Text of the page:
The programme to develop the lighting concept and select the products for ordering was just four weeks. In this time Cundall Light4 created a design which took its inspiration from the films Blade Runner and 2001: A Space Odyssey. The concept captured the high-tech, purposeful and deliberate lighting effects from those films.
The hexagonal work pods reflect the scene in 2001 where Dave walks through the airlock in his battle with HAL 9000. The scrum rooms are provided with a repetitive binary code to reflect the design of computers which can endlessly process the same tasks and deliver the same answer. The mezzanine balcony and area below the balcony are provided with barely a sufficient level of light to allow a person to see the next task area they really need to focus on. This follows the Blade Runner strategy where the area of interest was always in stark contrast to the surrounding areas.
Outdoor Lighting Project of the Year
Wembley Stadium arch, London by Thorn Lighting
The winner rose to the occasion of this demanding lighting task, said the judges of the iconic project.
82 Baker Street, London by Studio-29. The judges said that period façade lighting doesn’t get better than this. Tony Rimmer is a master of his art!
About our winner
Wembley Stadium connected by EE lighting partner, Thorn Lighting, has replaced the stadium’s iconic arch lighting with a custom LED lighting system designed for full colour as well as special moving light effects.
The new lighting means the arch can be illuminated in an endless range of colourful possibilities. Roger Maslin, managing director at Wembley National Stadium, explains: ‘We can now use the arch to make big, bold and entertaining statements which can be seen right across London. With so many lighting scenes the possibilities are fantastic. From the St. George’s Cross and team colours to highlight goals for big games, to solid and moving colours for event lighting, to the corporate colours of our sponsor EE and charity partners. The lighting is transformational and exciting.’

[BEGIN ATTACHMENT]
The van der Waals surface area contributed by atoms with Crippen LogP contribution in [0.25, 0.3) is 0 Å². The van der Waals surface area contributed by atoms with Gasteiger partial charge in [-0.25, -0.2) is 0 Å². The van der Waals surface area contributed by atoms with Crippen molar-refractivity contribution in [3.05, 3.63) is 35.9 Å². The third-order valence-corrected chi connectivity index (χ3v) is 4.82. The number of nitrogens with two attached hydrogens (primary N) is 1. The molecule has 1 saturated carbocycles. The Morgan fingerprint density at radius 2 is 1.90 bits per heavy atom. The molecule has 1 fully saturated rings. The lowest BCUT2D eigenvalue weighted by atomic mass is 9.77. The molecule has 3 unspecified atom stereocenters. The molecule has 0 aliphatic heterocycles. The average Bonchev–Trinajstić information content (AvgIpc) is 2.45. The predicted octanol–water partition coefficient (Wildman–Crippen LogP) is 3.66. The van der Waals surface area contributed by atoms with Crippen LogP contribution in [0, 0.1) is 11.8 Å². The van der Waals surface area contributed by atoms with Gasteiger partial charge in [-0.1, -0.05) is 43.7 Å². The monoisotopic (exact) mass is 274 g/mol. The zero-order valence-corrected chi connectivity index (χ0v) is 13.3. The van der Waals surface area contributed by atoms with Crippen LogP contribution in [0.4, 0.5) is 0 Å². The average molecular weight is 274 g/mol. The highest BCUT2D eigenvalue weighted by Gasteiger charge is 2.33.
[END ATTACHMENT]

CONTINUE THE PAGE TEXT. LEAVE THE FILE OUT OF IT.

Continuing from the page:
Pat Holley, senior lighting designer at Thorn, who created the lighting design scheme throughout the project, says: ‘The arch’s lighting system consists of a dynamic floodlight with red, green, blue and white LED chips. 50% of the LED chips are white and the remaining are equal quantities of red, green and blue.’ Kevin Stubbs, UK technical manager, adds: ‘Importantly, Wembley wanted the new ‘whiter’ LED white to match the white achieved with the old metal halide system. We therefore had to tune the LED white to achieve this consistency.’